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September 30, 2019
Training a Workforce for 5G
Written by: Barbara Nicholas
There is a tremendous opportunity for the telecommunications industry to capitalize on the onslaught of demand for connectivity. Whether delivered through existing 4G networks or through the small cell sites needed to deploy 5G, consumers and businesses need more bandwidth to realize the technological advances on the horizon.
According to the Eighth Broadband Progress Report, delivered by the FCC, nearly 19 million Americans, six percent of the population, still lack access to high-speed internet. The hardest hit are those in rural areas where 14.5 million people cannot access fixed broadband service at threshold speeds.
Without access to high-speed internet, these areas will miss many of the advantages afforded by a connected society. In the same report, the FCC concludes that "broadband is essential to innovation, jobs, and global competitiveness."
Technology alone is not enough. – Steve Jobs
How Will 5G Impact Communities?
Perhaps one of the most exciting innovations afforded by 5G is the advancement of Smart Cities. Communities around the country are working to improve environmental, financial, and social aspects through the use of technology.
According to Zygmunt Lozinski, telecom industry technical leader at IBM, "over the next decade, we will see 5G impacting cities around the globe, and that's because of the deployment cycle for any new wireless technology. It's about every ten years that we get a new technology that's ten times better than the previous one. And it then takes about seven years to deploy that at country scale, so we're going to see 5G be the technology of the 2020s." He goes on to state that "5G will spur a period of the greatest innovation since microprocessors came out in the early 1970s, and [that] cities will see many benefits from it."
With the 2020s just around the corner, it is time to begin looking at how these technologies are becoming a reality. Sixty-six percent of American cities have invested in some form of smart technology – from street sensors and drones to ridesharing innovations; communities are embracing the benefits of a connected world.
There is not power for change greater than a community discovering what it cares about. – Margaret J. Wheatley
Where are the Smart Cities?
As the winner of the Department of Transportation's Smart City Challenge and recipient of a $50 million grant, Columbus is embracing the promises of Smart living through the implementation of a series of projects.
One project brings together the many transportation options available in the city under a single mobile application and payment system. The "multimodal trip planning/common payment system application" allows users to plan rides and parking across a wide variety of modes, including public transit, parking, bike-sharing, car-sharing, and services like Uber, Lyft, and Yellow Cab.
The goal of a second project is to improve freight transportation and reduce traffic congestion and vehicle emissions. Columbus is the country's tenth most active logistics hub; a distinction that has caused the city to be known for poor air quality and traffic. To combat this, the city plans to develop a truck platooning system. The system would allow two or more semi-autonomous freight trucks to communicate in real-time so they can closely follow one another, resulting in saved fuel, increased vehicle safety, and improved traffic flow.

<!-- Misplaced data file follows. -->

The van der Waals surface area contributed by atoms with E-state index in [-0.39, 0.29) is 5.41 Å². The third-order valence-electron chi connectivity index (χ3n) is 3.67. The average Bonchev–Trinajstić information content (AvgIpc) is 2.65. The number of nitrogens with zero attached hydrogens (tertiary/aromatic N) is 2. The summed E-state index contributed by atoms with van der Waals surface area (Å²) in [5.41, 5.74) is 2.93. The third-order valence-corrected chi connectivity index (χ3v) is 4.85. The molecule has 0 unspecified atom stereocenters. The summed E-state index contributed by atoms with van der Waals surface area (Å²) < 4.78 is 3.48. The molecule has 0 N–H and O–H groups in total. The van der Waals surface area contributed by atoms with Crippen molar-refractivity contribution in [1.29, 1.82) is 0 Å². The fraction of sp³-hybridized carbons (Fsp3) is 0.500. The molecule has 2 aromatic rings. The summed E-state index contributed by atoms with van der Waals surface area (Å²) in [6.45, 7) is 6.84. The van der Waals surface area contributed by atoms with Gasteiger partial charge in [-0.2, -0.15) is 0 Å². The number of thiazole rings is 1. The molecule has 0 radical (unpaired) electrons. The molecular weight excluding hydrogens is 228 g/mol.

As the unofficial first Smart City in America, Pittsburgh's technology growth is supported by its partnership with Carnegie Mellon University. The University began deploying and testing autonomous vehicles in the 1980s, long before 5G was on the horizon. Since then, the University and the City of have entered into an agreement that resulted in Metro21: Smart Cities Institute. Since its inception, Metro21 has supported efforts to increase connectivity in rural areas, increase sustainability, and decrease light pollution.
Many other American cities, including Denver, Colorado; San Francisco, California; Dallas, Texas; Louisville, Kentucky; and LaGrange, Georgia are also actively implementing Smart City technology to drive innovation throughout their communities.
Preparing for 5G
To prepare for even more significant technological advances, the wireless telecommunications industry is overcoming a significant talent shortage by implementing internal training programs.
The key to an effective training program is to understand where the talent strengths of your team lie and where they need to be. To do this, companies often choose to start with a Training Needs Assessment. An assessment not only reveals where to focus your efforts, but it can also uncover hidden talents within your team.
The next step is to outline the needs of the business. For many wireless construction firms, this leads to a focus on radio-frequency engineers. RF engineers are needed to support current infrastructure maintenance and to work through 5G implementation plans.
With a clear understanding of your team's skills composition and the needs of the business, it is time to develop a plan to fill the gap. The solution could be an education reimbursement incentive, cross-training between employees, developing a mentorship program, or even bringing in experts to host on-site training programs.
Often, the best solution is a combination of these options that creates learning diversity and allows employees to choose the learning style and topic in which they have the most interest.
Preparing your business and your team to bring 5G to burgeoning Smart Cities across the nation will allow you to capture more market share, achieve higher profits, and play a pivotal role in bringing the technology of tomorrow to Smart Cities across America.
Tag(s): Skilled Worker Shortage , Smart Cities